What is a Solar Battery?
Formally, a solar battery is defined as a networked grid of photovoltaic cells. Practically, a solar battery refers to a storage device used to store power generated by the sun.
- Solar batteries have formal and colloquial definitions that refer to different devices.
- Capacity and power rating are two of the most important metrics to consider with a solar battery
- Local utility companies may act as the solar battery for certain photovoltaic system owners.
Understanding Solar Batteries
Officially, a solar battery is defined as a networked series of connected solar cells. But colloquially and more practically used, a solar battery is simply a battery that is charged with the power generated by a solar array and meant for consumption during hours that the array is not generating electricity. They can range in size from very small (pocket-sized) to utility scale that is meant to power entire cities.
The biggest benefit to a solar battery is that a consumer will be able to power their home or business during times that the sun is not shining or during peak power demands and power outages. In order for a consumer to determine what solar battery is right for their application, they will need to know two key factors: how much power a solar battery is able to store, and how much power a battery will be able to provide at any given moment.
The solar battery’s capacity will tell a person what the total amount of power it can store is, as measured in kilowatt-hours (kWh); while the battery’s power rating will disclose the maximum amount of power that can be supplied at any one point in time in terms of kilowatts (kW).
To better understand how these two metrics are important, consider the case of two batteries: Battery A which has high capacity and low rating, and Battery B which has a low capacity but a high rating.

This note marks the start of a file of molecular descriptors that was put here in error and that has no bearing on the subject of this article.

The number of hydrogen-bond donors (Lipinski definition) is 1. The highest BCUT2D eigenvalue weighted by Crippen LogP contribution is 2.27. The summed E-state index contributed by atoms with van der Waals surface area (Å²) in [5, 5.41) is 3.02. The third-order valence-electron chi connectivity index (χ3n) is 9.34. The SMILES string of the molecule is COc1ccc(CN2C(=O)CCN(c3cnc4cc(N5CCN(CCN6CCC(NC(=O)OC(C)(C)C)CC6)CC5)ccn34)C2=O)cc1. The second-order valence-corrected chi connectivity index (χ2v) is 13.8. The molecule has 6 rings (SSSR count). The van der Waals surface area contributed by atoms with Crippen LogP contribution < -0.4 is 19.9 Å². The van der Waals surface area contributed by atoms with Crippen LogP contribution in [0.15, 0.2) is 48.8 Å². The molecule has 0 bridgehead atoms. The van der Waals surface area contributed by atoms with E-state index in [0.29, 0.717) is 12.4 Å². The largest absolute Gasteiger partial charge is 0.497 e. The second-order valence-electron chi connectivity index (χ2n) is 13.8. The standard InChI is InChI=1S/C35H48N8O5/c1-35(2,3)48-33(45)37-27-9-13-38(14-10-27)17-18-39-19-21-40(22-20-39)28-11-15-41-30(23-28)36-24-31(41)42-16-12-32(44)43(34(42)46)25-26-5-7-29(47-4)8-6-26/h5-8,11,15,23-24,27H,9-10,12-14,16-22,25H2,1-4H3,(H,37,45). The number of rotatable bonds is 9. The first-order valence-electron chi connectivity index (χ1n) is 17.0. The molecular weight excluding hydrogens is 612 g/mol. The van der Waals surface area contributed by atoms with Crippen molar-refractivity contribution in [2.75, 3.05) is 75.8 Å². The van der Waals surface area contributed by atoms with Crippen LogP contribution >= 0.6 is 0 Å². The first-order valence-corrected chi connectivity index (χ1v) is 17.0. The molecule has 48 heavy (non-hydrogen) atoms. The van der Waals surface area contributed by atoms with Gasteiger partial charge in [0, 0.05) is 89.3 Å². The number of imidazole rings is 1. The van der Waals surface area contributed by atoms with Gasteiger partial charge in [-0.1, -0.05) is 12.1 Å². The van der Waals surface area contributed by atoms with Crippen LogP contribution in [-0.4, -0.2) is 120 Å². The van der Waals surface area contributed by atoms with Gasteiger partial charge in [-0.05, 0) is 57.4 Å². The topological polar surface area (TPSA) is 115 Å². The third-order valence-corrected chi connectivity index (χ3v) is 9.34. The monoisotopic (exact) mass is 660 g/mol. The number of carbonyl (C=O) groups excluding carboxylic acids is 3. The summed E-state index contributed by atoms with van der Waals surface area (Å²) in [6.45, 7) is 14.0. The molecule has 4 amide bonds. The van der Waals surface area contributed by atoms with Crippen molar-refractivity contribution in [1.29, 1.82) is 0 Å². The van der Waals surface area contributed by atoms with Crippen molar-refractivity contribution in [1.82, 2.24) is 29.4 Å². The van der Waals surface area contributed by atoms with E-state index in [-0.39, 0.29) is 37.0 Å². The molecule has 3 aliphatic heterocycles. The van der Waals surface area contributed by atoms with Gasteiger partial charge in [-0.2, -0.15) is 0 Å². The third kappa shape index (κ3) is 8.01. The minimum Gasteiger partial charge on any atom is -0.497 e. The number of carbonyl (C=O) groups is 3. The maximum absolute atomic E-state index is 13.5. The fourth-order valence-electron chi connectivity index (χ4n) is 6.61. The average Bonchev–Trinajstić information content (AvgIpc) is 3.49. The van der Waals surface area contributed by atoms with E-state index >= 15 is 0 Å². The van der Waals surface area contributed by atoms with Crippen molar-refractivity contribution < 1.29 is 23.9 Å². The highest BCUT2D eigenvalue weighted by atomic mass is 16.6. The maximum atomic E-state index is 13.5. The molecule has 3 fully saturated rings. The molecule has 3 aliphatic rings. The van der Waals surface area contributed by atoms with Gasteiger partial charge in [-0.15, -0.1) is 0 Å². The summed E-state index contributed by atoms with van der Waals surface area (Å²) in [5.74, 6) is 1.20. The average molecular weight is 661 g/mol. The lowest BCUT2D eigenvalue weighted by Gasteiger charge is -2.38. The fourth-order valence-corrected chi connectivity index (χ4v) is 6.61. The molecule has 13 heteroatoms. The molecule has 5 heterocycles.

Battery A will be able to supply power for a small number of important appliances for a long time.
Battery B will be able to supply power for your entire home, but only for a short period of time.
Also important is a solar battery’s lifespan, or cycle life. This is the total number of charge-discharge cycles that a battery will be able to endure before battery life and performance will start to degrade. Battery life also degrades over time regardless of cycles, so knowing the estimated lifespan for a battery is very important.
For many residential or business photovoltaic system owners, a battery bank will not be required to capture savings because your local utility will act as the battery and provide power during non-daylight hours. That said, the power utility will not be useful when there is a power outage or during extreme weather events. In those situations, or for photovoltaic array owners who want to be more self-sufficient, a robust battery system will be a critical component of the system.
Battery – A storage device for electrical energy, typically in a chemical solution, that can be used as a source of power.
Battery life – The length of time a device can continue to work before it needs its battery to be recharged.
Photovoltaic System – A photovoltaic system refers to the entire system of photovoltaic devices and supporting equipment required to generate electricity from light. A complete system may include some or all of the following: a photovoltaic array, an inverter, mounting, cabling, a solar tracker, and a battery.